Cancer rates, both in humans and pets, have shot up in the past few decades in many developed countries.
Dogs get cancer at roughly the same rate as humans. Older dogs are more susceptible to the disease. In fact, cancer accounts for almost half of the deaths of dogs over 10 years of age.
As cancer can occur in different sites in a dog’s body, symptoms of cancer in dogs vary depending on the type and the location of cancer. It also depends on whether it has spread (metastasized) to other sites in the body or not.
Some types of cancer show very non-specific symptoms especially at the early stages. In addition, sometimes some cancers have symptoms that mimic other non-cancerous diseases, making it difficult to detect.
As dog parents, it is helpful to learn about some common warning signs and symptoms of cancer in dogs. By doing so, we are more likely to detect cancer earlier and get our dog timely veterinary attention.
Non-Specific Symptoms of Cancer in Dogs
The three symptoms below are very non-specific but are commonly observed in many types of canine cancer:
Many types of canine cancer cause a dog to lose his appetite. So this is the first warning sign that we have to pay attention to.
Of course, occasional loss of appetite is not unusual. But if your dog stops eating for over 2 to 3 days, you should watch out for other symptoms that your dog may be showing.
Another symptom to watch out for is weight loss. There are a number of health problems that can cause weight loss in dogs, and cancer is one of such problems.
If your dog is losing weight (either suddenly or over a period of time), measure his weight daily. Keep a record of his weight over a period of one week or so. Also watch out for other symptoms that your dog may be showing.
Dogs with cancer are understandably weak and lethargic. They usually tire easily and are reluctant to exercise or even play their favorite games.
Anytime your dog is lethargic for over a day, you should regard that as a warning sign. Watch your dog’s other behavior and physical conditions carefully.
More Specific Symptoms of Cancer in Dogs
The symptoms below are more specific to particular types of cancer in dogs, although they are not unique to canine cancers (i.e. there are other dog health problems that have similar symptoms):
Vomiting and Diarrhea
They can be signs of cancer of the gastrointestinal tract, such as stomach cancer, or part and partial of some systemic symptoms caused by a cancer originated somewhere else.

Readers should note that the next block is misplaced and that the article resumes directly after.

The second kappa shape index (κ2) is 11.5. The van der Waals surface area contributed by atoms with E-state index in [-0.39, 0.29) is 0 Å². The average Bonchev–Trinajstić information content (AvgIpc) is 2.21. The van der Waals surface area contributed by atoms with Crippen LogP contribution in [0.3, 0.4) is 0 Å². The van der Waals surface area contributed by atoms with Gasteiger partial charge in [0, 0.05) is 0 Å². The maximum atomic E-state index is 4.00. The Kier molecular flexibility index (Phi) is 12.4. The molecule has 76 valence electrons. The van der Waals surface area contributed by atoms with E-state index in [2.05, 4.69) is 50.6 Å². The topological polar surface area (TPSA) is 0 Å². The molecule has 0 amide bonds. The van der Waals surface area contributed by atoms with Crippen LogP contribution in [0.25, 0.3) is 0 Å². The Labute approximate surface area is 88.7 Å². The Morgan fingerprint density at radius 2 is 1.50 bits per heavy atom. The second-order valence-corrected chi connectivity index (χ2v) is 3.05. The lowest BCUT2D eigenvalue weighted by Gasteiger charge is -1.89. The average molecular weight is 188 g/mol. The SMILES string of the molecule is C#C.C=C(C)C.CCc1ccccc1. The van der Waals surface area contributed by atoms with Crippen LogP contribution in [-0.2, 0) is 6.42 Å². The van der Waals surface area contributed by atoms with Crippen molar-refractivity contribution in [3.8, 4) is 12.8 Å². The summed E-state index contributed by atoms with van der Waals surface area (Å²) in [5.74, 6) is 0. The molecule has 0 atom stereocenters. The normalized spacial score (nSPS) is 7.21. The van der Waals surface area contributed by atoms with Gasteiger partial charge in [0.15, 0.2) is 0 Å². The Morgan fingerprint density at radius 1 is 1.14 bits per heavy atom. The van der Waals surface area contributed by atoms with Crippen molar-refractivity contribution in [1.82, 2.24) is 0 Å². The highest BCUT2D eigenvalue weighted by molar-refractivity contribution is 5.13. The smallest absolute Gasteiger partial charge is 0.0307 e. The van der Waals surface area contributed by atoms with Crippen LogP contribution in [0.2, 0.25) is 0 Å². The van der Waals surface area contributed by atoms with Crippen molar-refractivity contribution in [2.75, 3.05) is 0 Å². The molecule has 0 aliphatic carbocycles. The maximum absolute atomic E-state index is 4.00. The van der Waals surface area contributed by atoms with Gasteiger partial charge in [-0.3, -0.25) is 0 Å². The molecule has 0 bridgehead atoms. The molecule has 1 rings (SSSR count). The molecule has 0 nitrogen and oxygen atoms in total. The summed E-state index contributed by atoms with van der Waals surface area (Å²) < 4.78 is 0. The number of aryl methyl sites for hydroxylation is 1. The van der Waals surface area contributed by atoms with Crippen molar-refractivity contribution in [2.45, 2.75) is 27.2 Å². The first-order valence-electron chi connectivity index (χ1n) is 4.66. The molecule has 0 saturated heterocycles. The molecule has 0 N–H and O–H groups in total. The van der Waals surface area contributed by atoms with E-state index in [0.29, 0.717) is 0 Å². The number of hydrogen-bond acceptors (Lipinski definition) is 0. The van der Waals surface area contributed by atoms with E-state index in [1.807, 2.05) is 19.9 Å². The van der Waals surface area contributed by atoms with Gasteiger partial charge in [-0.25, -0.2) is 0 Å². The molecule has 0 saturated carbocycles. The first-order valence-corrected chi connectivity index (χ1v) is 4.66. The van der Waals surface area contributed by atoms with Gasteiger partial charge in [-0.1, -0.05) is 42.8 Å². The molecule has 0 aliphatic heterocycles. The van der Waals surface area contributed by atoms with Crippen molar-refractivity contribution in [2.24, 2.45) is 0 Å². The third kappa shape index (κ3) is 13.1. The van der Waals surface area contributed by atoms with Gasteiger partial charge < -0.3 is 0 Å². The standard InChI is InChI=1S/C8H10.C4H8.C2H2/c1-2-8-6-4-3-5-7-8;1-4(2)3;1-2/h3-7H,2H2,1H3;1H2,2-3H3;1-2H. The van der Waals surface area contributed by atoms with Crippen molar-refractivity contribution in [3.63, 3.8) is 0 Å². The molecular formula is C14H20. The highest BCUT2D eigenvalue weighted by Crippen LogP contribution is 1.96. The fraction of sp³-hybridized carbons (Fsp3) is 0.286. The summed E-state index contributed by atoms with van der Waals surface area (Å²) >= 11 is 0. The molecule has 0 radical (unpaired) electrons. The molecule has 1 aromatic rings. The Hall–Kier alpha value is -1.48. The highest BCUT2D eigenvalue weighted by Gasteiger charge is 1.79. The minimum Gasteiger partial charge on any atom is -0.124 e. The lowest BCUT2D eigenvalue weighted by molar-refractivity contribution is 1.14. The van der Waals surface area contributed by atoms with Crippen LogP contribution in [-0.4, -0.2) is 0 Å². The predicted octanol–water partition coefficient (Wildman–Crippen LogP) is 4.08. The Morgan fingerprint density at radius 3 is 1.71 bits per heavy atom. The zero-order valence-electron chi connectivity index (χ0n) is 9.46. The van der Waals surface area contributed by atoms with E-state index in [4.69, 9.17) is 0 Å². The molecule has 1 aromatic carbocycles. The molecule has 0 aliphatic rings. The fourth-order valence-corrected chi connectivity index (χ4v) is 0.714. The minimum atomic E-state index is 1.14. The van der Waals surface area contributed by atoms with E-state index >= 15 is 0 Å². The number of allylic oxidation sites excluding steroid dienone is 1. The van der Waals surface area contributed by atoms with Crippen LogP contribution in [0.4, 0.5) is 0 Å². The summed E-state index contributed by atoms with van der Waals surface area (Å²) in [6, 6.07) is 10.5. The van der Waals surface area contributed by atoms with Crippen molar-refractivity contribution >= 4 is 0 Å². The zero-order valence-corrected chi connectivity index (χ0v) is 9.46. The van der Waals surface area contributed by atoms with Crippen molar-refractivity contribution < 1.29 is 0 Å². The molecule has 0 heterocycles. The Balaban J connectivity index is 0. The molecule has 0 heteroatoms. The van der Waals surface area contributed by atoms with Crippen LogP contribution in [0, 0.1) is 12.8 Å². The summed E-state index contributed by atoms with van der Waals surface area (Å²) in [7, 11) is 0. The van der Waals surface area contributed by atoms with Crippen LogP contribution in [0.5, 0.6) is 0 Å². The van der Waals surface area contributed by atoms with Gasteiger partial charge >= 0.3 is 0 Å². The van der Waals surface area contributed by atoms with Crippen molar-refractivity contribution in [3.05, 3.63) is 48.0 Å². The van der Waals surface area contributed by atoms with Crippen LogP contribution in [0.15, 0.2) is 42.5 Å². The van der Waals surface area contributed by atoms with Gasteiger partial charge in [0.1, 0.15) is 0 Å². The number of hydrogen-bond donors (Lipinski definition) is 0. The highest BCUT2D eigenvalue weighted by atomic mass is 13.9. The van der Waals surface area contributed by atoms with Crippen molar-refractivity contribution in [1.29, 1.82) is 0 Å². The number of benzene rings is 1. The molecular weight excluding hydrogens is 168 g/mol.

Be especially alarmed if blood is present in the stools and/or vomitus. Seek immediate veterinary attention.
Lung cancer can be primary (originated from the lungs) or metastatic (originated somewhere else and spread to the lungs). If your dog has a chronic dry cough that does not go away, be sure to seek veterinary attention.
Chronic Skin Problems
Chronic skin problems (such as ulcerations, sores and wounds don’t seem to heal, chronic itch and lesions) can be a sign of skin cancer, which is very common in dogs. Any lesions, sores, etc. that do not heal should be looked at by a veterinarian.
Lumps and Bumps
Lumps and bumps on a dog’s skin may be symptoms of various forms of cancerous tumors (e.g. lymphomas, mast cell tumors, fibrosarcomas). On the other hand, some lumps and bumps are just benign growths (e.g. warts, fatty tumors, cysts, etc.).
Generally speaking, a growth that appears and then disappears only to reappear later in a larger size is more likely to be cancerous.
But then again, some cancerous growths (e.g. mast cell tumors) are very similar to benign growths. So again, the surefire way to get a definitive diagnosis is to get your dog to the vet for a checkup.
Persistent limping with no obvious signs of injury can also be a sign of cancer, such as osteosarcoma (bone cancer). This is especially so if the dog is younger, or has no known joint problem such as hip dysplasia or osteoarthritis.
Periodontal disease can also cause bad breath, so if your dog has offensive breath, it is important to have a veterinarian check his mouth for a proper diagnosis.
Change in Bladder or Bowel Habits
A change in bladder habit, such as frequent urination, straining to urinate, or having bloody urine, can indicate dog cancer such as canine bladder cancer or prostate cancer. Prostate cancer can also cause difficulty defecating or straining to defecate.
To Sum Up
As you can see, symptoms of cancer in dogs can be varied and non-specific.
Some dog cancer symptoms are also very similar to other canine illnesses, making diagnosis difficult at times.
Sometimes, diagnosis is not made until the cancer is in its very late stage, resulting in delayed treatment and poor prognosis.
It is so important that if you notice any of the symptoms described above, don’t delay – consult with your veterinarian immediately.
If found early, many of these canine cancers have a better chance to be controlled and treated, with the possibility of prolonging your dog’s life while maintaining a good quality of life for your four-legged friend.